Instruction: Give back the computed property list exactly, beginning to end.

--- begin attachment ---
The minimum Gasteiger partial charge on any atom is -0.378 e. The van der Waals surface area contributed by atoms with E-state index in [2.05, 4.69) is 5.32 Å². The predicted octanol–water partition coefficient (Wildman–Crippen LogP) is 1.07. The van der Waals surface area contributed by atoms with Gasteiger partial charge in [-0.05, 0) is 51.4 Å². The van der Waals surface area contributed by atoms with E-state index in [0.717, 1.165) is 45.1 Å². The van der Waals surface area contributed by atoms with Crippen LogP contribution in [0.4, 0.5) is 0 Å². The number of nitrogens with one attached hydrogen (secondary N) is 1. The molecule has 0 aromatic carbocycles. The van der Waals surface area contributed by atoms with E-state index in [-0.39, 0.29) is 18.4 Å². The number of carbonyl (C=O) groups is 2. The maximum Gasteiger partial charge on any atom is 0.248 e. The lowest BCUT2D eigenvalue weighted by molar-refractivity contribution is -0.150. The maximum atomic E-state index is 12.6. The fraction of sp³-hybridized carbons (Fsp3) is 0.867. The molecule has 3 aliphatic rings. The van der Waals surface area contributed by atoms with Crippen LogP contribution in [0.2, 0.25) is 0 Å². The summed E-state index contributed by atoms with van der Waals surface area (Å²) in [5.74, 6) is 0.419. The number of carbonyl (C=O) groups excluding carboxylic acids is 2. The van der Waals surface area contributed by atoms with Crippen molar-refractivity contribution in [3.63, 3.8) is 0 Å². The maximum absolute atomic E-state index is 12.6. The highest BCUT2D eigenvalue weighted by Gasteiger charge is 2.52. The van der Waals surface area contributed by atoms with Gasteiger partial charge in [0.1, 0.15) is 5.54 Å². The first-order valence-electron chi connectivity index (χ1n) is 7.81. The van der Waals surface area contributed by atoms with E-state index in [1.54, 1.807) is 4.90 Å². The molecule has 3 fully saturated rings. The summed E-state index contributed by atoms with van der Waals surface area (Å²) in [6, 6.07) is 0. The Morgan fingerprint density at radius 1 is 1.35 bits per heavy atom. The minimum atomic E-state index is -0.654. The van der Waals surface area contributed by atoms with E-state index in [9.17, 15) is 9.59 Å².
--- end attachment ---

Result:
The minimum Gasteiger partial charge on any atom is -0.378 e. The van der Waals surface area contributed by atoms with E-state index in [2.05, 4.69) is 5.32 Å². The predicted octanol–water partition coefficient (Wildman–Crippen LogP) is 1.07. The van der Waals surface area contributed by atoms with Gasteiger partial charge in [-0.05, 0) is 51.4 Å². The van der Waals surface area contributed by atoms with E-state index in [0.717, 1.165) is 45.1 Å². The van der Waals surface area contributed by atoms with Crippen LogP contribution in [0.4, 0.5) is 0 Å². The number of nitrogens with one attached hydrogen (secondary N) is 1. The molecule has 0 aromatic carbocycles. The van der Waals surface area contributed by atoms with E-state index in [-0.39, 0.29) is 18.4 Å². The number of carbonyl (C=O) groups is 2. The maximum Gasteiger partial charge on any atom is 0.248 e. The lowest BCUT2D eigenvalue weighted by molar-refractivity contribution is -0.150. The maximum atomic E-state index is 12.6. The fraction of sp³-hybridized carbons (Fsp3) is 0.867. The molecule has 3 aliphatic rings. The van der Waals surface area contributed by atoms with Crippen LogP contribution in [0.2, 0.25) is 0 Å². The summed E-state index contributed by atoms with van der Waals surface area (Å²) in [5.74, 6) is 0.419. The number of carbonyl (C=O) groups excluding carboxylic acids is 2. The van der Waals surface area contributed by atoms with Crippen molar-refractivity contribution in [3.63, 3.8) is 0 Å². The maximum absolute atomic E-state index is 12.6. The highest BCUT2D eigenvalue weighted by Gasteiger charge is 2.52. The van der Waals surface area contributed by atoms with Gasteiger partial charge in [0.1, 0.15) is 5.54 Å². The first-order valence-electron chi connectivity index (χ1n) is 7.81. The van der Waals surface area contributed by atoms with E-state index in [1.54, 1.807) is 4.90 Å². The molecule has 3 fully saturated rings. The summed E-state index contributed by atoms with van der Waals surface area (Å²) in [6, 6.07) is 0. The Morgan fingerprint density at radius 1 is 1.35 bits per heavy atom. The minimum atomic E-state index is -0.654. The van der Waals surface area contributed by atoms with E-state index in [9.17, 15) is 9.59 Å².